Consider this simple hymn:
Turn your eyes upon Jesus
Look full in His wonderful face
Thousands of years ago, a man aged but with sight undimmed and strength undiminished climbed up a mountain and saw God. Moses was there because Israel’s people, whom the LORD God had just led out of Egypt, had already abandoned their God for a golden calf, causing the LORD’s wrath to fall upon them. Consequently, Moses had pleaded to God to forgive Israel and also that he, Moses, might see God’s glory. Upon Mt. Sinai, although the LORD renewed His covenant, Moses could not see God’s face–he had declared, “you cannot see my face, for man shall not see me and live” (Ex 33:20). Moses thus was only allowed to see the back of His glory. Even then–so great is God’s glory–Moses’ face was shining as he descended the mountain. And at the very presence of this merely human reflection of the back of God’s glory, Israel was terrified, and Moses had to wear a veil.
Hundreds of years later, a man of unclean lips who dwelled amidst a people of unclean lips saw God in a vision. The LORD was awesome upon a throne. Above Him, seraphim flew while covering their eyes so they did not see God, and their whole apparent purpose was to call to each other, “Holy, holy, holy is the LORD of hosts; The whole earth is full of His glory!” (Isa 6:3). At even these seraphim’s voices–the seraphim who did not see God–”the foundations of the thresholds shook… and the house was filled with smoke” (Isa 6:4). Terrified at the vision of God’s glory and his own utter sinfulness, Isaiah cried in despair, at which a seraphim took with tongs a coal from the altar and touched Isaiah’s lips. His sin had been atoned for, it said. So when God called, Isaiah answered the call. Later, he delivered a message of a Savior to be born, to suffer for our transgressions, and to bring justice.
Fast forward another several hundred years. One who is fully God and fully man walked the earth, performed miracles, taught the coming kingdom of God, and proclaimed with authority, “Whoever has seen me has seen the Father” (Jhn 14:9). Then He was crucified, and at the instant of His death, the curtain of the temple that set apart the Holy of Holies “was torn in two, from top to bottom” (Mrk 15:38). Three days later, He rose, first from death and then to the heavens where to this day he intercedes for believers that they might “with confidence draw near to the throne of grace… [and] receive mercy and find grace to help in time of need” (Heb 4:16). Because of Jesus’ death and resurrection, believers are justified before the holy God and are being made new day by day.
No longer do we need a leader or priest or prophet to be our in-between with God. Jesus fills to infinite perfection all of those roles. One day–this is a faithful promise, words trustworthy and true–all children of God shall see not the back of God’s glory nor a vision of His throne but the Lord God face to face on His glorious throne in the new heavens (Rev 22:3-4). They shall be worshiping Him as all humans were designed to do.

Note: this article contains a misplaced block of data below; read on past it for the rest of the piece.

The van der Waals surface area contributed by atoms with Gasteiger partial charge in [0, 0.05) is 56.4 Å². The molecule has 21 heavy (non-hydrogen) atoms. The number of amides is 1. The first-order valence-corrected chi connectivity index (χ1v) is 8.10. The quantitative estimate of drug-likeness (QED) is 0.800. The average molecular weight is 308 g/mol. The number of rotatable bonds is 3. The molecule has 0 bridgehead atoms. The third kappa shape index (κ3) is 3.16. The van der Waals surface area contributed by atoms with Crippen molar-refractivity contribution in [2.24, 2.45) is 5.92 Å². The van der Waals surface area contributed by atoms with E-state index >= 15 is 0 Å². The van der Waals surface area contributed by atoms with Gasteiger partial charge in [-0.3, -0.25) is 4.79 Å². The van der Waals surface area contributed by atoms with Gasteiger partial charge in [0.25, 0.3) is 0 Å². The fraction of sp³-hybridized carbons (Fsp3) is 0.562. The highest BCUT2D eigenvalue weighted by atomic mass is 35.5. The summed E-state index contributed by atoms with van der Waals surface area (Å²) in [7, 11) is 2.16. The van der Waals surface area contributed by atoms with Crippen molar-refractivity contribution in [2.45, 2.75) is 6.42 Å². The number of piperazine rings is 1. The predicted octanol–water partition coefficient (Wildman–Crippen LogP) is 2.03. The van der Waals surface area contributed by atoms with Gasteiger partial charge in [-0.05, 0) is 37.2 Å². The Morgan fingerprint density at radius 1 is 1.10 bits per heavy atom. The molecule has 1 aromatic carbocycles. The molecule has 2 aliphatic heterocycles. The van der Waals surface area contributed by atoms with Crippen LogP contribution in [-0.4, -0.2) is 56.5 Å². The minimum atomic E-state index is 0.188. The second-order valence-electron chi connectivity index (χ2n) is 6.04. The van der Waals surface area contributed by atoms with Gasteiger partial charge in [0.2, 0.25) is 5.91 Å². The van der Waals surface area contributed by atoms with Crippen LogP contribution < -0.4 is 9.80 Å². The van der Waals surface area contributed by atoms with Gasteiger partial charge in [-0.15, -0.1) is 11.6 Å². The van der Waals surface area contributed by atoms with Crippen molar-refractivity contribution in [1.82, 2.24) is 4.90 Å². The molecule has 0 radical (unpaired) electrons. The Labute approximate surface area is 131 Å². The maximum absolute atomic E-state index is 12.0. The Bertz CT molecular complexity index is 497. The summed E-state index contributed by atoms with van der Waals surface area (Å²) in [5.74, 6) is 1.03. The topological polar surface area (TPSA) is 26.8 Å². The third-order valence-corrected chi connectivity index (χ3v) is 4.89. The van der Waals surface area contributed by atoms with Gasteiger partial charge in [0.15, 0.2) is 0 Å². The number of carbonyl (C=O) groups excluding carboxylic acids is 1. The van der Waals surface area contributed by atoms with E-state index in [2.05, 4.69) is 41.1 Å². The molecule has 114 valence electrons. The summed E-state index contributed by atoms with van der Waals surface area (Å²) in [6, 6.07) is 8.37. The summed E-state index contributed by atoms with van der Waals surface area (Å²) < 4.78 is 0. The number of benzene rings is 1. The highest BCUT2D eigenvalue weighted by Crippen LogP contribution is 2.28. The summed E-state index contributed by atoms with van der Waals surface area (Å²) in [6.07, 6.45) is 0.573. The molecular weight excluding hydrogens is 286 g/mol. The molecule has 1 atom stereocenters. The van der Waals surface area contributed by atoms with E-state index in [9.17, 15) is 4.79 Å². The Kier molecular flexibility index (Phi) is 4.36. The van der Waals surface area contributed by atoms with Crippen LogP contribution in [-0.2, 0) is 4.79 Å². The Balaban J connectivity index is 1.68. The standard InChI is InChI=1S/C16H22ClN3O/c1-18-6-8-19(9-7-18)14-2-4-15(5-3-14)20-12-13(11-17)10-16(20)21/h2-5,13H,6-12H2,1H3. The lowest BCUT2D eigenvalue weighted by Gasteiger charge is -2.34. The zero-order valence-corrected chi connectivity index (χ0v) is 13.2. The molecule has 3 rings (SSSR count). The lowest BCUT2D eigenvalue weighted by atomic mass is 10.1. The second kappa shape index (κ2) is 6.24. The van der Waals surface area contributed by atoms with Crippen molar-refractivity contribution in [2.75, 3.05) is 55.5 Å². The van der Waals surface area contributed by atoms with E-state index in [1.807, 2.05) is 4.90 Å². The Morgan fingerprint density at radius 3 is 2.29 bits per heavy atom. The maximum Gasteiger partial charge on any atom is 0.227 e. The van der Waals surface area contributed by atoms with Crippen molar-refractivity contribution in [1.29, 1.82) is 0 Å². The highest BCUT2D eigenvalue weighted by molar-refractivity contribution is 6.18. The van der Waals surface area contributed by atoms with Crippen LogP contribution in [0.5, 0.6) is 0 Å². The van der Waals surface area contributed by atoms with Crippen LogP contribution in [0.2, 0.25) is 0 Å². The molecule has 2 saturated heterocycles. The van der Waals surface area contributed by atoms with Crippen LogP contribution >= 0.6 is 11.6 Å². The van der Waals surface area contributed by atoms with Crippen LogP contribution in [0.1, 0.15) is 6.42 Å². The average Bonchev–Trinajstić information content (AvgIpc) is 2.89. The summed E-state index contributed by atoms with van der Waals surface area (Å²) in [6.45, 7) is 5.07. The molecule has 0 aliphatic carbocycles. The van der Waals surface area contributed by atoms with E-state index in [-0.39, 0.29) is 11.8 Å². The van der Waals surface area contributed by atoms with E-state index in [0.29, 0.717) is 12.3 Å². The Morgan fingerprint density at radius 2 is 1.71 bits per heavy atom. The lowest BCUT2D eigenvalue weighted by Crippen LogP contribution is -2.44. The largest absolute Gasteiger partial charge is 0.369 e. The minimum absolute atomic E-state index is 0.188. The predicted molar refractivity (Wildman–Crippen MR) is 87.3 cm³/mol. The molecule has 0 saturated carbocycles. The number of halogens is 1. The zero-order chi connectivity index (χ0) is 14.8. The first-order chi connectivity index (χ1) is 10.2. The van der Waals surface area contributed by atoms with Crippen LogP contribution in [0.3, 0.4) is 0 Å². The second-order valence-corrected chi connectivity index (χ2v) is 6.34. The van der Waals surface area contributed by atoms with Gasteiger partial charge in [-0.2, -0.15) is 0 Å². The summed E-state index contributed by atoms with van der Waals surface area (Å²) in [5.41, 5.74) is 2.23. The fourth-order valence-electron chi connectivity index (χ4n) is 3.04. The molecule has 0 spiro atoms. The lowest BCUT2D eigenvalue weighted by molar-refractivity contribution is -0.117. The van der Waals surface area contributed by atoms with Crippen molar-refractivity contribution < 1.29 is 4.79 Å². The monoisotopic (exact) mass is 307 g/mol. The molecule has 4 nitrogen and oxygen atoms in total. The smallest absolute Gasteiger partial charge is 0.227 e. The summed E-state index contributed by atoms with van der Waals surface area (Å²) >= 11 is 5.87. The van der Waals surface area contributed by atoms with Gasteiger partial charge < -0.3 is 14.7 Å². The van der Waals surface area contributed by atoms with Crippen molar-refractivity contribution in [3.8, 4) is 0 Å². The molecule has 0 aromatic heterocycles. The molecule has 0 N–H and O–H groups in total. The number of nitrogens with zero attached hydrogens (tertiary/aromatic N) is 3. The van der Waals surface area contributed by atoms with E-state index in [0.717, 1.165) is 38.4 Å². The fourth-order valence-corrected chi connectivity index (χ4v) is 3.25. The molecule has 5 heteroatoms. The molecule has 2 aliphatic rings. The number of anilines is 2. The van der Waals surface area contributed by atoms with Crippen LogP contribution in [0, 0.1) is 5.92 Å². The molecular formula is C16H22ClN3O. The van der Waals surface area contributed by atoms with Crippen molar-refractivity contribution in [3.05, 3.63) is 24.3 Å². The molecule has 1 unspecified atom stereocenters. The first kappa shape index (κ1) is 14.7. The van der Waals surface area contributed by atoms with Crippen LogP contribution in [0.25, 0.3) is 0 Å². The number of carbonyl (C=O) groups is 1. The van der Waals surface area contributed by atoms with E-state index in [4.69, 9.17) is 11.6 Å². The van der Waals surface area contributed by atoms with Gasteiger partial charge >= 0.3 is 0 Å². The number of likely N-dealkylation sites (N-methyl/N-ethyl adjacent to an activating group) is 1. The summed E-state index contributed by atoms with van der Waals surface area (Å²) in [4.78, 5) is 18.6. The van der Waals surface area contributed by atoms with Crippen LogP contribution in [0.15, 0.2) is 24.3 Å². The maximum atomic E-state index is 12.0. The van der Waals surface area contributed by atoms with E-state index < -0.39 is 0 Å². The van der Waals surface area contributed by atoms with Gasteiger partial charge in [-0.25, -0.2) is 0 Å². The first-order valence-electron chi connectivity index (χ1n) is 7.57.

Till then we should keep our eyes on Jesus, not physically but spiritually. That means that our focus is sharp and clear on Jesus–all else is in the periphery. As Paul famously confessed, “Indeed, I count everything as loss because of the surpassing worth of knowing Christ Jesus my Lord. For his sake I have suffered the loss of all things and count them as rubbish, in order that I may gain Christ… I press on toward the goal for the prize of the upward call of God in Christ Jesus” (Phi 3:8,14).
And the things of earth will grow strangely dim
In the light of His glory and grace.
Many of us know this–that Jesus’ worth is surpassing and that the peace, joy, and promises He provides puts to shame all that we could possibly gain in this world. Yet we still lose focus. We still see the things of earth before Christ. Whether it is because worries consume us or because we can’t get ourselves to desire and seek God in a way that we know we should, Scripture tells us that we can draw with confidence to God’s throne of grace and mercy through Christ (Heb 4:16). In other words, pray. Paul writes in Philippians 4:6-7, “do not be anxious about anything, but in prayer and supplication with thanksgiving let your requests be made known to God. And the peace of God, which surpasses all understanding, will guard your hearts and your minds in Christ Jesus.” That is a promise.
When the world seems to be going awry, whether morally or politically or relationally or personally, look to Jesus. It may seem like a tradeoff to sacrifice any worldly things you cling to, but Jesus far surpasses those. If you earnestly pray and seek God on the foundation of Scripture, you will find that ironically the best way to look out for yourself is to stay focused on Jesus because we were made for God’s glory (Isa 43:7).
Verse Spotlight: Colossians 3:1-4
If then you have been raised with Christ, seek the things that are above, where Christ is, seated at the right hand of God. Set your minds on things that are above, not on things that are on earth. For you have died, and your life is hidden with Christ in God. When Christ who is your life appears, then you also will appear with him in glory.
Photo Credits: Hannah Wong